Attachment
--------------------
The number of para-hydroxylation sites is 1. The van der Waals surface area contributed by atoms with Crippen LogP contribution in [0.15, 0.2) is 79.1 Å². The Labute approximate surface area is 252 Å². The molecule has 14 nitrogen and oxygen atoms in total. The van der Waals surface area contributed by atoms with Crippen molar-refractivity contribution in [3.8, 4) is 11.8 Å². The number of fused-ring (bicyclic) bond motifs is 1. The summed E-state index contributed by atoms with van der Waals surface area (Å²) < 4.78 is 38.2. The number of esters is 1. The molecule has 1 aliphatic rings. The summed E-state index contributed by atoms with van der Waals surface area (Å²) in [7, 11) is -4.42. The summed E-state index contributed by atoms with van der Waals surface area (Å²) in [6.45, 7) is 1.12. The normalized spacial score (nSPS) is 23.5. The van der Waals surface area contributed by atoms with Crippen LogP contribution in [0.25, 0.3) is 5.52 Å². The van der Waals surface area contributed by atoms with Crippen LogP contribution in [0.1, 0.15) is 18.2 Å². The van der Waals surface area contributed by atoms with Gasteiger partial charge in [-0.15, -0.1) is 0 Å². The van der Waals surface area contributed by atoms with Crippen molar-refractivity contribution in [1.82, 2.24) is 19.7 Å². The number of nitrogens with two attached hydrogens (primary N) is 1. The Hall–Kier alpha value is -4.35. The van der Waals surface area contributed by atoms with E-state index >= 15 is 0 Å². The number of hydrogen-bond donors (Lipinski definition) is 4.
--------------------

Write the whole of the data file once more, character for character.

The number of para-hydroxylation sites is 1. The van der Waals surface area contributed by atoms with Crippen LogP contribution in [0.15, 0.2) is 79.1 Å². The Labute approximate surface area is 252 Å². The molecule has 14 nitrogen and oxygen atoms in total. The van der Waals surface area contributed by atoms with Crippen molar-refractivity contribution in [3.8, 4) is 11.8 Å². The number of fused-ring (bicyclic) bond motifs is 1. The summed E-state index contributed by atoms with van der Waals surface area (Å²) < 4.78 is 38.2. The number of esters is 1. The molecule has 1 aliphatic rings. The summed E-state index contributed by atoms with van der Waals surface area (Å²) in [7, 11) is -4.42. The summed E-state index contributed by atoms with van der Waals surface area (Å²) in [6.45, 7) is 1.12. The normalized spacial score (nSPS) is 23.5. The van der Waals surface area contributed by atoms with Crippen LogP contribution in [0.25, 0.3) is 5.52 Å². The van der Waals surface area contributed by atoms with Crippen LogP contribution in [0.1, 0.15) is 18.2 Å². The van der Waals surface area contributed by atoms with Gasteiger partial charge in [-0.15, -0.1) is 0 Å². The van der Waals surface area contributed by atoms with Crippen molar-refractivity contribution in [1.82, 2.24) is 19.7 Å². The number of nitrogens with two attached hydrogens (primary N) is 1. The Hall–Kier alpha value is -4.35. The van der Waals surface area contributed by atoms with E-state index >= 15 is 0 Å². The number of hydrogen-bond donors (Lipinski definition) is 4.